Recent reports of Herman Cain’s alleged acts of sexual harassment in the 1990s while he was head of the National Restaurant Association have prompted a furious defense of Cain from the right and cast a light on Americans’ confusion about what sexual harassment really means, if anything.
In fact, a majority of Americans don’t much believe in sexual harassment, even though they do tend to believe that the charges against Cain are probably true. A new Newsweek poll conducted by Douglas E. Schoen, LLC, found that 85 percent of those surveyed think that people are accused unfairly in sexual-harassment cases some, most, or all of the time. The same poll found that 52 percent think the charges against Cain are probably or definitely true, and 73 percent care somewhat or a great deal when a public figure is accused of harassment. Only 18 percent said they don’t care very much, 7 percent not at all, and 3 percent were unsure.
So people care about sexual harassment and think it’s an important window into someone’s character. They just don’t think that most charges are true or that the accused generally get a fair shake. Those surveyed were about evenly divided on whether sexual harassment is overreported (37 percent) or underreported (35 percent).
Which is to say, people are somewhat or very confused much of the time when it comes to sexual harassment, as well they might be. In the absence of witnesses, sexual harassment is necessarily subjective, even though the criteria for the legal definition don’t allow for frivolous complaints. An errant remark or jokes told in poor taste are not sufficient to meet the legal standard.
Moreover, the accusers in such cases are not always such sympathetic characters. They may have a record of repeated claims, as is the case with one of those accusing Cain. Or they profit monetarily, which too easily allows critics to dismiss them as troublemakers looking to make an easy buck. Here, for example, is former presidential candidate Fred Thompson commenting on current events: “These alleged victims and their lawyers—no matter what they may say publicly—are champing at the bit to come forward for their day in the limelight and the inevitable book deal.” Popular radio host Laura Ingraham says that the story of harassment “always ends up being an employee who can’t perform or who underperforms and is looking for a little green.” Always?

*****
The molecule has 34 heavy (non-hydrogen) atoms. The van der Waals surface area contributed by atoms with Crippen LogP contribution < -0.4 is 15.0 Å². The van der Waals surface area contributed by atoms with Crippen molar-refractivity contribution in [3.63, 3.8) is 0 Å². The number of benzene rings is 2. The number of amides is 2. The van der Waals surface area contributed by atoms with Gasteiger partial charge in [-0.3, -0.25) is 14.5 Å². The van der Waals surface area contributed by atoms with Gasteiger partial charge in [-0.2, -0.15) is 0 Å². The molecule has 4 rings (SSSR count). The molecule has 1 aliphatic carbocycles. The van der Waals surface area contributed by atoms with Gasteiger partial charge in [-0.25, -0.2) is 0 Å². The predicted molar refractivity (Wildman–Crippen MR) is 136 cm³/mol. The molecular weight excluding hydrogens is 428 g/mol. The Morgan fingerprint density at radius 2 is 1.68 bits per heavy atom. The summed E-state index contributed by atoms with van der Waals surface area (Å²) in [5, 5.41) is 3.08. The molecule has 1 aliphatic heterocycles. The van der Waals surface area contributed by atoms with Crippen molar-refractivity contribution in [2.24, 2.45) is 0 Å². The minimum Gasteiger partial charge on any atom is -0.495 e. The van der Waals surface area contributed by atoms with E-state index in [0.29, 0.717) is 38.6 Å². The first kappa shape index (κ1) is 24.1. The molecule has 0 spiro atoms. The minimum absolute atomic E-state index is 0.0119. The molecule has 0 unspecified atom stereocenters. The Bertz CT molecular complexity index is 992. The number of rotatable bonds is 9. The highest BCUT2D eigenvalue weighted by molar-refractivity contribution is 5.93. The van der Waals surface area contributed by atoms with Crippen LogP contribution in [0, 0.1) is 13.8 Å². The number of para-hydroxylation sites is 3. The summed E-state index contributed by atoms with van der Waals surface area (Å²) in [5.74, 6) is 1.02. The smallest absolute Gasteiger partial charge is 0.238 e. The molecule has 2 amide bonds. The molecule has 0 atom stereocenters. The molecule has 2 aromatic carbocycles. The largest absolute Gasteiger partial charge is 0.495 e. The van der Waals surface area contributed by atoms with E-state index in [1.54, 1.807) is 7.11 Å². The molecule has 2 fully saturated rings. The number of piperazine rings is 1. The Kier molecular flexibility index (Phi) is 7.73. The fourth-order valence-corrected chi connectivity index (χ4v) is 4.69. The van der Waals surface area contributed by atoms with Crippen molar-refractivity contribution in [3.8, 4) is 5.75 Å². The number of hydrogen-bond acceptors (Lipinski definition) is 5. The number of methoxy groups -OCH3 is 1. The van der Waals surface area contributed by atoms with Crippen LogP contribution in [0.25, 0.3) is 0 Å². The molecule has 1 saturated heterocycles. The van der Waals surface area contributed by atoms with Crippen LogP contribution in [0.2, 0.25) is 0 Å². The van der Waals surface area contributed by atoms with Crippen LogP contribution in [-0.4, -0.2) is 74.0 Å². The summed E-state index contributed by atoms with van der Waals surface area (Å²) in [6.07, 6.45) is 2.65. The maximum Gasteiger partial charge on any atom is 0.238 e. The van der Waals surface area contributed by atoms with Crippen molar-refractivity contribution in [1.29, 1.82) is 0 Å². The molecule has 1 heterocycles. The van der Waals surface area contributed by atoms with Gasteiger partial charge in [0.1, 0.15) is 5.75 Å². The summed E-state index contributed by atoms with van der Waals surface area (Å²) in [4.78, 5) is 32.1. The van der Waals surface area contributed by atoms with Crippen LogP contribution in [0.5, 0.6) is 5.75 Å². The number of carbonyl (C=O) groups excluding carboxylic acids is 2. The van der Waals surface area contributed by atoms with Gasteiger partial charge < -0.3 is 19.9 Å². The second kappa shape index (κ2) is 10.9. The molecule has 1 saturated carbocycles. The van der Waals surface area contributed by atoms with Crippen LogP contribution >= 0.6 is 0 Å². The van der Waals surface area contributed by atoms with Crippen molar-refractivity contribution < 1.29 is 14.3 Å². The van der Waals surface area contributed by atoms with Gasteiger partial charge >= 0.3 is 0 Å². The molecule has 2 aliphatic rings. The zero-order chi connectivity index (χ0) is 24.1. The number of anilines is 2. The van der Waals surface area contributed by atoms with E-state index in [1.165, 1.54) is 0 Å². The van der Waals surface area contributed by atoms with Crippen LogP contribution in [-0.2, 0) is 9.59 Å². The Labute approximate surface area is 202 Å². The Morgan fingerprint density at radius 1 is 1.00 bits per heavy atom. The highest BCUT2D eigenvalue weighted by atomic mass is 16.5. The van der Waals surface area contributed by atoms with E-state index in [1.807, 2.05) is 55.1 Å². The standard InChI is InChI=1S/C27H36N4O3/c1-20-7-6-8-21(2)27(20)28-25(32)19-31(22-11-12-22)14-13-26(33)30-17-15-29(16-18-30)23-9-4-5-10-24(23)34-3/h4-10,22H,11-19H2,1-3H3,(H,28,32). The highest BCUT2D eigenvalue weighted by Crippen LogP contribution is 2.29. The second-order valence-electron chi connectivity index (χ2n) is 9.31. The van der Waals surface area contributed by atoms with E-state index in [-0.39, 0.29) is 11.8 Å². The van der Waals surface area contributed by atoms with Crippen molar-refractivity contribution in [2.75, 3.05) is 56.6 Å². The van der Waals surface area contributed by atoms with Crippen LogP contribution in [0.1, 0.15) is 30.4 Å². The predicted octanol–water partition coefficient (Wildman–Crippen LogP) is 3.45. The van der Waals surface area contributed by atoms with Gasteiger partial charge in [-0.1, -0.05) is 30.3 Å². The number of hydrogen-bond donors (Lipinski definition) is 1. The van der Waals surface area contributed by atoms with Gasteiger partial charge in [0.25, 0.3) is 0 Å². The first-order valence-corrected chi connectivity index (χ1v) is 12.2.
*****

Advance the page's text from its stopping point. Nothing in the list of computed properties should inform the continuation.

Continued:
Although more survey respondents self-identified as conservative than liberal (34 percent to 26 percent), annoyance with sexual harassment seems to be evenly distributed along the political spectrum. When President Bill Clinton misbehaved with an intern, clearly taking advantage of a subordinate in the workplace, Democrats managed to see beyond the offense. Even feminists were relatively quiet, figuring that the president’s support of women’s issues generally outweighed other considerations. Yet Democrats felt no such reluctance when Clarence Thomas was up for a Supreme Court seat and they subjected him to an inquisition for allegedly harassing Anita Hill years before.
Now it is Republicans rushing to defend Cain, impugning the reputations of the women in question with little appreciation for Cain’s alleged pattern of behavior. Politics, in other words, seems to cloud our judgment in cases where subjectivity is already in play. Then our natural distrust of others’ perceptions heightens our skepticism further.
Republican Rep. Steve King calls sexual harassment “a terrible concept” and laments the tendency “to define an action by the perception of the perceived victim.” Perception is indeed an imperfect standard and sexual harassment is a terrible concept—except when your wife or daughter is the target of an employer who wields his or her power through sexual intimidation. The difficulty of navigating sexual harassment does not, in fact, negate its existence. It merely compels us to try harder at getting it right.
Meanwhile, those who insist that sexual harassment doesn’t actually exist—or that women who file complaints are scammers—may have gone a raised eyebrow too far in their defense of Cain. In an election year, their callous dismissal could be interpreted as harsh toward women, at least some of whom may decide that Republicans don’t care much about them. This isn’t factually true, of course, but perception in politics, as in sexual harassment, is everything.